Pandora profile reveals the 'ancestor' of keeping secrets for customers in tax paradise - Part 1

Among the individuals named in the Pandora File, is an Australian that is hardly known but is considered the "father" of the industry of hiding money for wealthy clients overseas.

Part 1: From accountant to millionaire

Graeme Briggs, founder of Asiaciti. Photo: Dailymail
Graeme Briggs, founder of Asiaciti. Photo: Dailymail

That's Graeme Briggs, now 75 years old. Also thanks to the profession of keeping secrets for customers, this character also accumulated a huge amount of personal fortune. According to Dailymail, Briggs' total net worth is worth $62 million. Over the years, he has bought expensive real estate globally, including a $10 million property in Australia. Among Briggs' expensive possessions is a rare Japanese fountain pen worth more than $4 million.

February is one of the coldest months of the year in Moscow, Russia. That's when Australian accountant Graeme Briggs set foot in the country in 2015. He went there to meet in person a client named Herman Gref.

Gref is the president of Russia's largest bank SberBank and wants Briggs' help to protect his vast wealth. Gref's bank had just come under international sanctions after the downing of Malaysia Airlines flight MH17 over Ukraine, near the Russian border. Although Gref personally was not punished, he is still considered a high-risk client, the type of client that most accounting firms avoid.

But not with Briggs. A genius accountant, Briggs and his firm Asiaciti made a fortune setting up financial structures and trusts to protect not only their clients' money but also their secrets.

Briggs always sought to stay on the right side of the law, but his decisions were not always safe. Details of the meeting in Moscow between Briggs and Mr. Gref can be found in the Pandora Files, the largest leak of financial documents in history.

Asiaciti, founded by Briggs, specializes in hiding money overseas for clients. Photo: Shutterstock
Asiaciti, founded by Briggs, specializes in hiding money overseas for clients. Photo: Shutterstock

Asiaciti, the Singapore-based offshore accounting and consulting firm co-founded and led by Briggs, accounts for nearly 2 million documents in the Pandora File. The documents reveal secret details of how Briggs amassed a fortune of $62 million for himself, in part by helping high-risk clients conceal their financial affairs.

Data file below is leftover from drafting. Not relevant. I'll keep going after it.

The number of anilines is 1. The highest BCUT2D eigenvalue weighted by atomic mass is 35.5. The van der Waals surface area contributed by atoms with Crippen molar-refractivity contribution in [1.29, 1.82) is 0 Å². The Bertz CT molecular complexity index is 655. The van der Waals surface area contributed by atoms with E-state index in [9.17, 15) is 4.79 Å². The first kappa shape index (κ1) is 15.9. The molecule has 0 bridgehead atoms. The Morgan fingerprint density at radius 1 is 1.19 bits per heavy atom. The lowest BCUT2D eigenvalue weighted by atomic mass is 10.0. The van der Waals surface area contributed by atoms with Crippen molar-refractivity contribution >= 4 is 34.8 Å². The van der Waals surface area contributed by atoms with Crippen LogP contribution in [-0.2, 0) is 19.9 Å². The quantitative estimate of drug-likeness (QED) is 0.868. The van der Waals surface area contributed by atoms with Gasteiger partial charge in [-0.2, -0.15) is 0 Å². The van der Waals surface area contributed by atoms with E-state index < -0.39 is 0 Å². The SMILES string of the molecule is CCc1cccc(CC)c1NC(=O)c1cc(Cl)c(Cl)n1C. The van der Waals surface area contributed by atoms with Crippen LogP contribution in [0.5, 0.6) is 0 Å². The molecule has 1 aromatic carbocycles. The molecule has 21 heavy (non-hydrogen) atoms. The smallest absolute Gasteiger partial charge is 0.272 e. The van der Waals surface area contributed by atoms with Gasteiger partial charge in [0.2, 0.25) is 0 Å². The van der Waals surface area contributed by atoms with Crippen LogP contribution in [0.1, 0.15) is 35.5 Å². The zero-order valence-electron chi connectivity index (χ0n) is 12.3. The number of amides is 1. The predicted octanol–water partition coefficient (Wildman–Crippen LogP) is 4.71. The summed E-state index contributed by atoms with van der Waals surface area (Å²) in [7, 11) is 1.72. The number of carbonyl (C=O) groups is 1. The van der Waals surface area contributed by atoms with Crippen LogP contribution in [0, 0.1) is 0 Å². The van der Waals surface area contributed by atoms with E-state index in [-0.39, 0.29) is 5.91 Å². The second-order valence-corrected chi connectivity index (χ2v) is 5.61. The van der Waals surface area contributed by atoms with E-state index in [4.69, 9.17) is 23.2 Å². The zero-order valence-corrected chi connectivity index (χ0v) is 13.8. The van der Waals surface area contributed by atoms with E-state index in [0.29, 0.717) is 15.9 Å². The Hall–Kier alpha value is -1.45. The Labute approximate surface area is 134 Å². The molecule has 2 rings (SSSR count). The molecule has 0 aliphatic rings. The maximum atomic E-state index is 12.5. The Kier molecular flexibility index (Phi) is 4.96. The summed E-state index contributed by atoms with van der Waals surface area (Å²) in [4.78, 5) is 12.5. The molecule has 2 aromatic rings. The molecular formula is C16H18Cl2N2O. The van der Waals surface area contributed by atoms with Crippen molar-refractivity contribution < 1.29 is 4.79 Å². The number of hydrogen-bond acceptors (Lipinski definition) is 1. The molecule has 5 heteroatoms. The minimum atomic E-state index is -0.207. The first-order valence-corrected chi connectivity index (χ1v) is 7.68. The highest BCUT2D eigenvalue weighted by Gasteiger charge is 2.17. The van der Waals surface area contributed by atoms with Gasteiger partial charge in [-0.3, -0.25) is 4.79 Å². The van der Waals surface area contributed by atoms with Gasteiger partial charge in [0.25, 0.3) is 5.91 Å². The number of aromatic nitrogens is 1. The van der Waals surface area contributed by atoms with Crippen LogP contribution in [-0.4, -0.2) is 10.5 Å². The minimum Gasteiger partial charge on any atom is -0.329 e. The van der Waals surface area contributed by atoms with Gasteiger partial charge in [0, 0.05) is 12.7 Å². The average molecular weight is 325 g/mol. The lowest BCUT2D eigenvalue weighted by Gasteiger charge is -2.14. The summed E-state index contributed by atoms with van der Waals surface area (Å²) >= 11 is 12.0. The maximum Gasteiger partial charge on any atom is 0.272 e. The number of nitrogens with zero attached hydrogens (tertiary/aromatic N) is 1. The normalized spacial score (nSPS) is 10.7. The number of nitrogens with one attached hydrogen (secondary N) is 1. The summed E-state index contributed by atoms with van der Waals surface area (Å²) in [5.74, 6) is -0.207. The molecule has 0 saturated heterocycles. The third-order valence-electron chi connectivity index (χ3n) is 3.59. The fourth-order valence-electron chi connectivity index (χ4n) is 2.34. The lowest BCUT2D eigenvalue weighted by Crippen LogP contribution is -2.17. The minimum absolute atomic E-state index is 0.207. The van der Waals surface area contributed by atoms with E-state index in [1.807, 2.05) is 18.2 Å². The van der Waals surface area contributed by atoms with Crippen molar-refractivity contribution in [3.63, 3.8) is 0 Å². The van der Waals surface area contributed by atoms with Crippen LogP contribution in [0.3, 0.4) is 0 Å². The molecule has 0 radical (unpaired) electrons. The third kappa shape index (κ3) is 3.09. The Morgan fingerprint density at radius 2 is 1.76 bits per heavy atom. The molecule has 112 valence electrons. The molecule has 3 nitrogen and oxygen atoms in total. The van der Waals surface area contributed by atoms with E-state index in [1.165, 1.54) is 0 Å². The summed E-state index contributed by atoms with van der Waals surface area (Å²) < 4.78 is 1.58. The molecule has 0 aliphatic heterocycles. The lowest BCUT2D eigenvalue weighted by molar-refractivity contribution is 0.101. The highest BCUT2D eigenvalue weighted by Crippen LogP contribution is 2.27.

Briggs is very good with numbers. Since he was in school, friends have commented that Briggs is smart, really good at math. Briggs started working as an accountant at the age of 23 and founded his own firm, Asiaciti, at the age of 30.

During the 1980s, Asiaciti began opening branches in several small island countries, where tax laws for foreign businesses were lax and confidentiality laws were tight.

With clients, Briggs always advertises an island nation that others often overlook: Samoa. In the middle of the Pacific, a new tax haven is emerging and Briggs helps it grow.

In a leaked email in the Pandora File, a Samoan administrator considers Briggs the "father" of the offshore industry (management, registration, operations in an outside country, usually a country of preference. financial, legal and tax incentives). Briggs established the structure and legality of the offshore financial center of Samoa. In other words, he helped establish the necessary legal and regulatory framework for the offshore banking and trust industry in Samoa.

This close relationship led to Briggs being appointed as Samoa's honorary consul in Singapore for 25 years to 2016. Briggs travels the world promoting Samoa's tax and privacy laws, calling it a choice. alternative to the British Virgin Islands and other Caribbean island states.

Briggs began creating and selling new financial products, taking full advantage of the legislation he helped draft. These products took advantage of a gap in tax law in Australia at the time, allowing individuals with high net worth to pay almost no tax or pay very little if they made money abroad.

The Pandora profile has 2.94 terabytes of exposed data. The dossier includes 12 million documents from 14 financial services firms in places such as the British Virgin Islands, Panama, Belize, Cyprus, the United Arab Emirates, Singapore and Switzerland. These documents were collected by the International Consortium of Investigative Journalists (ICIJ) and shared with more than 650 reporters from over 100 newspapers.

Pandora records show that many world leaders, politicians and billionaires have used accounts in tax havens to accumulate wealth and make transactions. The dossier also exposes the confidential financial status of more than 300 public officials such as ministers, judges, mayors, military generals in more than 90 countries.

In addition to the officials, more than 100 billionaires were named among the leaked documents. Many celebrities, rock stars, and business leaders also appear on Pandora profiles. The Pandora profile includes a series of emails, memos, merger filings, stock certificates, compliance records, and elaborate charts that reveal the maze of shell businesses. For the first time, one could name the real owners of shell businesses.

After 18 months of data analysis, newspapers will gradually publish research results in the coming days, starting with the disclosure of financial deals in the tax havens of some of the world's most powerful leaders.

Google Tech News 

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